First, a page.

The area commands a high value
An interesting reference to Saniona’s focus on Kv7.2 and Kv7.3 is Valiant/GSK who commercialised ezogabine(retigabine) for epilepsy just over a decade ago, based on a demonstrated strong antiepileptic effect. However, the drug was subsequently withdrawn due to skin discoloration and urinary retention. A much more recent reference is Biohaven Pharmaceuticals, which, in February 2022, acquired Channel Bioscience’s preclinical stage Kv7 ion channel programme for the treatment of epilepsy. The agreement shows that Kv7.2 and Kv7.3 are still considered highly relevant targets for drug development in epilepsy, and that the area has a high value.
The agreement entails an upfront payment of 35 MUSD along with 65 MUSD in BioHaven shares, as well as 325 MUSD if the drug receives marketing authorisation in the US, EU and Japan. An additional 250 MUSD can be paid if the drug receives marketing authorisation in more countries and in more indications.
Now, Saniona’s goal with the lead optimisation programme, is to develop a second generation of Kv7 drugs that can avoid the limitations and tolerability problems that have hampered previous drug candidates so severely.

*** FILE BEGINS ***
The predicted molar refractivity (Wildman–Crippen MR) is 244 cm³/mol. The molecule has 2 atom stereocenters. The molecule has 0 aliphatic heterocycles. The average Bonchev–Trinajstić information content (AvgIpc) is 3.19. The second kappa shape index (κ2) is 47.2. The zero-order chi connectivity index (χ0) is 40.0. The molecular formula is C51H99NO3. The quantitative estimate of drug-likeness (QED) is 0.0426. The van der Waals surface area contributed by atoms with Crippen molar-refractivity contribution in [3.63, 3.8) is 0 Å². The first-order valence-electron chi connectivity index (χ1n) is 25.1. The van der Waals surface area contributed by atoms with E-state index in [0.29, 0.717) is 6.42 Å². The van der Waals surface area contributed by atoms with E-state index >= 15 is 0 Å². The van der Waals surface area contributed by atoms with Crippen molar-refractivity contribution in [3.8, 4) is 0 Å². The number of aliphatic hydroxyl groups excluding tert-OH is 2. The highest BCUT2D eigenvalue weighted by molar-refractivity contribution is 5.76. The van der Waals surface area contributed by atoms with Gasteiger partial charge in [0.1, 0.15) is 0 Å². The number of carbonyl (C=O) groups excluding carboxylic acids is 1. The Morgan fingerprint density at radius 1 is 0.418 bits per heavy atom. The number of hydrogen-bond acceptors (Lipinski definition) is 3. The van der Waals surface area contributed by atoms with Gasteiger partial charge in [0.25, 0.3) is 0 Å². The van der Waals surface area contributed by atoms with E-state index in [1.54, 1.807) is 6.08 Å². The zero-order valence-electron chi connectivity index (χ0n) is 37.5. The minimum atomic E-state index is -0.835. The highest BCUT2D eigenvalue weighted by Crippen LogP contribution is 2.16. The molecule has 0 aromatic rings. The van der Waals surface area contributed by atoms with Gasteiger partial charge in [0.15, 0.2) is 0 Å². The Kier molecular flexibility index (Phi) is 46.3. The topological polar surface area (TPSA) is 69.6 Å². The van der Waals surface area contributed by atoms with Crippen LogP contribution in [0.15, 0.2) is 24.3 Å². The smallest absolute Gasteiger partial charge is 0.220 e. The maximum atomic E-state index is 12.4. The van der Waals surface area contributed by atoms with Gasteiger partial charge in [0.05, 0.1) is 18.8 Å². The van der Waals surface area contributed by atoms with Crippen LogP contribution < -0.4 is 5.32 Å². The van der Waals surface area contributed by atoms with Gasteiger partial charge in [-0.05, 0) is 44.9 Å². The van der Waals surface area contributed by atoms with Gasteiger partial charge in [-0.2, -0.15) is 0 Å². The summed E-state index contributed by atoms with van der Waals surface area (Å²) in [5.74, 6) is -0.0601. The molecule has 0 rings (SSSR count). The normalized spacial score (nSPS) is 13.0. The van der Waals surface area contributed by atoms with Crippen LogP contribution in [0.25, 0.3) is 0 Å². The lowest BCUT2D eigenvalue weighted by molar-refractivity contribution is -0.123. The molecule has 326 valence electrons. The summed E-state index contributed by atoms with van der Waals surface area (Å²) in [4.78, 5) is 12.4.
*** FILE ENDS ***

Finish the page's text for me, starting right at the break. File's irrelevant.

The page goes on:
»You should expect a heavy news flow from Saniona over the next few months« — Thomas Feldthus, CEO Saniona
Comments from the CEO
BioStock reached out to Thomas Feldthus for a comment.
Thomas, what makes the field of epilepsy so interesting for drug development from Saniona’s perspective?
– Firstly, the commercial potential is extensive and so is the medical need. Judging by recently concluded agreements in the Kv7 area, we have identified an opportunity to bring a new innovative treatment to patients that can overcome the problems that characterise today’s treatment options. Based on the data we have accumulated during the years, we have seen that we have a potential solution in developing the next generation of drug candidates of this class. In summary, vi see a significant potential to develop a new ground-breaking epilepsy treatment.